Ann. Pak. Inst. Med. Sci. 2011; 7(4): 200-203
Effects of the Aqueous and
According to a report of world Health Organization three
fourth of world population cannot afford modern medicine and rely
on traditional medicine of plant origin.
Many medicinal plants are
ailments in ASSAM, a northern Indian state.
Pakistan carries one of
failure and hepatocellular carcinoma.
Aqueous leave extract of
alterations in tumor bearing mice and lengthen the mean survival of
animals. It may be used as chemo protective against hepatic
Liver is a major drug metabolizing and detoxifying organ
of pharmaceutical and environmental chemicals.
injury. Intrinsic hepatotoxins such as acetaminophen, aminitin or
produce liver damage in a predictable, dose dependent
A large number of indigenous plants have been shown to
Cichorium intybus linn is domesticated
, root is used in
Ann. Pak. Inst. Med. Sci. 2011; 7(4): 200-203
Punjab and Andhra Pradesh.
As in the previous study hepatopreventive effect of
hepatocurative effects (post treatment study) of aqueous and
alcoholic extracts of seeds of the Cichorium intybus linn against
carbon tetrachloride induced hepatotoxicity in the albino rats of
Sprague dowley strain.
Materials and Methods
The study was carried out at
The seeds of
Cichorium intybus linn were purchased from a dealer at
the herbal market made clear of dust. Seeds were
identified and authenticated by the taxonomy section of
the Department of Biological sciences, Quaid -i- Azam
University, Islamabad. Seeds were powdered, out of
which 200g of powder was transferred in stopper flask
along with 250ml of distilled water and 200g in another
stopper flask along with 250ml ethanol occasionally
agitated for one day at room temperature. Mixture was
filtered through a Whatman filter paper No.7; filtrates
were dried in an oven at 40
C under reduced pressure
Powder obtained from drying was 8g and 13g
respectively. These were stored in refrigerator and
dissolved in 10ml of distilled water before use.
Forty male albino rats of Sprague dowley strain
of body weight between 150-200 g were obtained from
animal house of National Institute of Health, Islamabad
and were kept in the wire cages at the animal house of
Quaid -i- Azam University, Islamabad under standard
conditions, food and water was easily available. Animals
were divided in four groups with ten animals in each
in this group were only given normal saline 10ml /kg
body weight, mixed in olive oil (vehicle) 7.5 ml/kg orally
with the help of gastric tube. Four doses were given at
12 hourly intervals.
Group II animals served as sham control.
Animals in this group were given CCl
at zero hour and after one hour saline
Group III animals were given CCl
along with vehicle orally at 0 hour. After one hour
aqueous extract 500mg/kg
was given orally in four
Group 1V animals were given CCl
extract 500mg/kg was given orally in four doses at 12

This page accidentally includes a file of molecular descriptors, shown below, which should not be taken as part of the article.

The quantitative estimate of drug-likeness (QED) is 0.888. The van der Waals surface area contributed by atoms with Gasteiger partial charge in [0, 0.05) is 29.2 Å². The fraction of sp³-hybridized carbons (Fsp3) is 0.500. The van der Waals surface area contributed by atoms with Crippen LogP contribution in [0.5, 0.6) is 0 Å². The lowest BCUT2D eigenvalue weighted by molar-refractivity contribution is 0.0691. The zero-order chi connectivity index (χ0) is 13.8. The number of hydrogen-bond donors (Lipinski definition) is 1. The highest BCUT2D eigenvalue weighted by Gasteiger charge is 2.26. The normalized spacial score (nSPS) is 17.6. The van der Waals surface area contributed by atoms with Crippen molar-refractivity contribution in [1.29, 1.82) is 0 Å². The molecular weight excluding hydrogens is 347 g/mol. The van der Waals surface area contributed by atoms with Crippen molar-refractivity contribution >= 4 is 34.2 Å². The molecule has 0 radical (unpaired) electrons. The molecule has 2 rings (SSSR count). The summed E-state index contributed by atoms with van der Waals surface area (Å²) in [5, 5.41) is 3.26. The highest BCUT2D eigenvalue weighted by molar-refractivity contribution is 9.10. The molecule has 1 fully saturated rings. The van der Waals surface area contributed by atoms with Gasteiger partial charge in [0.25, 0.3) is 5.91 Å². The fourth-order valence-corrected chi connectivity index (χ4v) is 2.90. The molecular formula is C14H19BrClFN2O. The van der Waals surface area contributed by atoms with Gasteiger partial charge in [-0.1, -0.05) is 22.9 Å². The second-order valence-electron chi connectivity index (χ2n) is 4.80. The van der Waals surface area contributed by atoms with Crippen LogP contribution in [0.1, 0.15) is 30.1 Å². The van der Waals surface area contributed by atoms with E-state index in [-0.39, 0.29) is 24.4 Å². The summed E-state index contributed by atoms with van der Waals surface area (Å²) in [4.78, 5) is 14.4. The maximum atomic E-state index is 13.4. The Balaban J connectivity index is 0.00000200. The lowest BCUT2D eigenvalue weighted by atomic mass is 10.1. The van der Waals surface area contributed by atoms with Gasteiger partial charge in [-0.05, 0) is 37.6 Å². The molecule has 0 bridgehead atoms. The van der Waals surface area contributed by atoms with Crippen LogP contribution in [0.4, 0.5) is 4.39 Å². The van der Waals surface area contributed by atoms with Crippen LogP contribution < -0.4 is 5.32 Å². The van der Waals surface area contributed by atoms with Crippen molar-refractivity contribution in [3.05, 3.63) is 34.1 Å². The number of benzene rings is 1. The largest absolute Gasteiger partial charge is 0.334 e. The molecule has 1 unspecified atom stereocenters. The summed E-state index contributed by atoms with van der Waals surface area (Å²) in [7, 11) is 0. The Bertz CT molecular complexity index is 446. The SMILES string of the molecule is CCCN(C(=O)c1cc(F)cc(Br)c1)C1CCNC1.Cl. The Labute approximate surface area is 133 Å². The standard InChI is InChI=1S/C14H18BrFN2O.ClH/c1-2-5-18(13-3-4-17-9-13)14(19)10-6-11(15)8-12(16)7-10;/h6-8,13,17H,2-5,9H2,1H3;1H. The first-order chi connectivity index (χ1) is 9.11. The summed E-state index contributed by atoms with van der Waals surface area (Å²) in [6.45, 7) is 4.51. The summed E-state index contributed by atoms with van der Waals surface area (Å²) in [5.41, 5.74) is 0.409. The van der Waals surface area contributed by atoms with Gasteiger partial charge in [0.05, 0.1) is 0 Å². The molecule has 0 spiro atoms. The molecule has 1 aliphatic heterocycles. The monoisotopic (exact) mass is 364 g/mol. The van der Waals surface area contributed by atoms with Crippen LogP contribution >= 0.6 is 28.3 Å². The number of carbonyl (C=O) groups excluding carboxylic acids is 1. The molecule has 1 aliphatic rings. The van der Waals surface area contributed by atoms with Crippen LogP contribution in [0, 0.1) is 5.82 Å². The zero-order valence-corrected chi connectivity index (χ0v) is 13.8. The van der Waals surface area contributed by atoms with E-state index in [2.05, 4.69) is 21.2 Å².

All animals in each group were anaesthetized
with injection ketamine 100mg/kg IM in thigh muscle 24
hours after the last dose of treatment and 3ml blood was
extracted by cardiac puncture at maximum pulsating
point, using 24G sterile disposable syringes. Blood was
allowed to clot and serum was separated by
centrifugation at 3000 rpm for 15 minutes, the
supernatant layer of serum was sucked by micropipette
and plunged into cuvette and stored in refrigerator at
C.Serum levels of ALT, AST and ALP were estimated
using preprogrammed 4010
spectrophotometers of the same company.
comparison were made by one way anova mini tab15.
P<0.05 was regarded as significant.
In this study results are represented in Table I
raised in group II animals compared to group I animals
(P0.000) while comparing group III with group II
significant decrease in serum enzymes activity was
was also decreased significantly (P 0.001).
In case of group IV serum levels of ALP, AST
and ALT were decreased significantly (P0.000)
compared to group II animals. On comparisons between
group IV and group III mean values of ALP was close to
each other (P 0.196) but there was significantly
decreased activity of ALT and AST (P0.000)
Comparison between the mean values of group II with group I,
III and IV
Liver cells contain many enzymes, which may
blood whenever liver cells are damaged and their
increased levels in blood are sensitive index of liver
is commonly used to produce hepatic
injury to study the effects of drugs in treatment.
peroxidative degeneration of lipid membrane, due to
ALP 432+ 14
293 + 11 395+13 388
118 +12 341+ 10
ALT 223+ 10
175+ 11 143+
enzymes present in hepatocytes are released in general
circulation thereby serum levels of AST and ALT are
markedly increased in circulation markedly whereas
ALP is raised only slightly due to swelling of hepatocytes
which cause intracanalicular obstruction to flow of bile.
Massive productions of free radicals produced are
tocopherol etc are depleted leading to wide spread
damage to macromolecules of lipid membranes of cell.
and some of guainolides, which possess cytotoxic
activity against cultured cancer cells.
AST were markedly increased compared to group I
(P0.000), increase in ALP activity may be due to
swelling of hepatocytes.
In-group III animal’s aqueous
in this group
statistically but mean values of Serum ALP, ALT and
AST were close to group II animals than to group I
Animals. In-group IV animals mean values of Serum
ALP, ALT and AST were highly significantly increased
(P0.000) compared to group I animals. Activity of Serum
ALP and ALT and AST were very significantly
decreased (P0.000) than group II animals. Mean value
of ALP was more close to group II as compared to the
mean values of ALT and AST. It may be due to less
effect on decreasing the swelling of hepatocytes and
better repair of the hepatocytes cell membrane by